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posted: 1/7/2012 10:00 AM

On homes and real estate: No deed to the house

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Q. We bought a vacant lot and had a house built on it. We have no mortgage; we paid cash for the whole thing. What happens when we go to sell some day? All we have is a deed to the undeveloped property. We do have a notarized letter from the contractor saying that we paid everything we owed. Do we need a lawyer to draw up a new deed?

A. No problem. If you own the land, you own anything permanently attached to it. Deeds and mortgages seldom mention buildings anyhow.

Q. My 85-year-old father, who lives out of state, told me he signed over the family home (of more than 50 years) to my brother and me. I encouraged him to speak to a lawyer -- he told me he did and completed the transfer. How does this affect my brother and me?

A. Your father may want to protect the house from being taken for his health care in the future. These days, though, Medicaid has a five-year "look-back" on gift transfers, and he'd have to be 90 before the house would be free of possible Medicaid liens.

Your father may have lost the right to take property taxes he pays as an income tax deduction -- or he may not. Same with the home seller's capital gains exclusion if he ever sold. You and your brother might be responsible for the capital gain. If you waited to inherit the house, on the other hand, you'd have a current-value stepped-up cost basis. All those are questions for your father's lawyer and accountant.

With his permission, perhaps you could phone your dad's lawyer and discuss why he did what he did and how the transfer of title fits into his estate plan.

Q. I bought a house more than a year ago. The street floods when it rains hard, which is not an uncommon occurrence. I'm then left with four-plus inches of water in my driveway. Should this have been revealed on the disclosure statement? When I bought the house in May 2010, it didn't rain until I had closed. I wouldn't have bought or would have sought concessions if I had known. Do I have any legal recourse?

A. It's worth consulting a lawyer who specializes in real estate. Do it promptly. "I wouldn't have bought if I had known" is almost word-for-word what some law books mention as cause for action. But you'll have to prove that the seller must have known of the defect, perhaps with statements from your neighbors.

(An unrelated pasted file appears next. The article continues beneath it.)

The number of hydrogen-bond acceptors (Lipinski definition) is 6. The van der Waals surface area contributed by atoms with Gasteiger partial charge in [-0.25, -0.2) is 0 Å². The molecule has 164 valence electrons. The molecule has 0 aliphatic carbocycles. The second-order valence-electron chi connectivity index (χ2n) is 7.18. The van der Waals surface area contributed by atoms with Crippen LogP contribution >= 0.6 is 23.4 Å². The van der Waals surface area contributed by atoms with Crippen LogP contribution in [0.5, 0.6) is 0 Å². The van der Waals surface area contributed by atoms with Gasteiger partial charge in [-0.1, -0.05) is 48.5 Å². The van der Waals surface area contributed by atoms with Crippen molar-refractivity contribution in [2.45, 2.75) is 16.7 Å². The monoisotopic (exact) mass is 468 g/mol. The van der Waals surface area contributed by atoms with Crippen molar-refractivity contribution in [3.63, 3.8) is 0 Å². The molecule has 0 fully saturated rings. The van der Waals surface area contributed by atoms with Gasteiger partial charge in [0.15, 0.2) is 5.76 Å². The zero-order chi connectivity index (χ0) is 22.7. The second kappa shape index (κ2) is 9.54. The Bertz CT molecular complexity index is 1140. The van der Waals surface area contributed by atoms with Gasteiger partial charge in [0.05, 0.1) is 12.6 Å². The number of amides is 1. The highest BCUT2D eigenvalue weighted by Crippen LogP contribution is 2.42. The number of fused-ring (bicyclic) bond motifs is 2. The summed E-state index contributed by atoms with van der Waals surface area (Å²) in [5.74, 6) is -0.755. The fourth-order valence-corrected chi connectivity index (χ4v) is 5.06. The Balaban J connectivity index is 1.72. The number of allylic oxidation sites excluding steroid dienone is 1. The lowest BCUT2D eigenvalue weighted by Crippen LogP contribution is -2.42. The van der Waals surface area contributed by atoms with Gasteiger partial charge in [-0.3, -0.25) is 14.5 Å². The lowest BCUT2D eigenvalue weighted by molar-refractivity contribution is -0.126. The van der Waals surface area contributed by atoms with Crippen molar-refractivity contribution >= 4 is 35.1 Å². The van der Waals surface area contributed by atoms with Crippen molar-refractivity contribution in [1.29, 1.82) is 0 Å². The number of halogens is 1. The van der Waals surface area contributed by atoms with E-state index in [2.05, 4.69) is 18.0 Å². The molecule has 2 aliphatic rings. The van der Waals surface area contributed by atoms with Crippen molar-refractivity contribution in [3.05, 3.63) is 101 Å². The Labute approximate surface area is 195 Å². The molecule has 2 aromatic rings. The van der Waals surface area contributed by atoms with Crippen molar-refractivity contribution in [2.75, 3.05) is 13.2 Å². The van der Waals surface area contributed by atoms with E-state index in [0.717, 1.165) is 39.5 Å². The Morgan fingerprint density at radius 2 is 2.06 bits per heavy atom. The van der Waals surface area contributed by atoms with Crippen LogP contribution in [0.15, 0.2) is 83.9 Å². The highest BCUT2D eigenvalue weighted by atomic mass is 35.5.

One of your attorney's first questions will be "What do you want?" Are you looking to cancel the purchase and give back the house? Are you asking for money? How much? Have you investigated the cost of installing drains?

Q. I believe it was several years ago you discussed a case where property was acquired initially for rental and then turned into the part-time (think "snowbird") residence of the owner (whose primary residence was in another state). The original intent when the house was built was as rental property, but it eventually became the owners' non-primary summer residence.

I thought you indicated that profit from the property, when sold after the owner lived in the home (even if it wasn't a primary residence), would qualify for the $250,000 exclusion. We have owned the aforementioned property for 30 years, rented it out for 20 and have used it ourselves (part-time) for the last 10 years. If we would like to sell the property, could we take the $250,000 exclusion?

A. Sorry -- good try but no cigars. Too bad, because as a married couple filing jointly, you could take twice that amount -- up to $500,000 profit -- with no capital gains tax due. But I'm afraid that home-sellers tax break is available only for the sale of one's primary residence -- the place, says the IRS, where you live most of the time.

The item you're remembering was a question about a rental property that was later converted into the owners' main home. To use the home-sellers' tax exclusion, it would be necessary to live in the converted property at least five years before the sale, rather than the usual two years. That was because the place had previously been used as a rental. And even then, if it was sold, some of the depreciation previously claimed as a deductible expense might have to be recaptured (repaid).

• Edith Lank will respond to questions sent to her at 240 Hemingway Drive, Rochester, N.Y. 14620 (include a stamped return envelope), or readers may email her through

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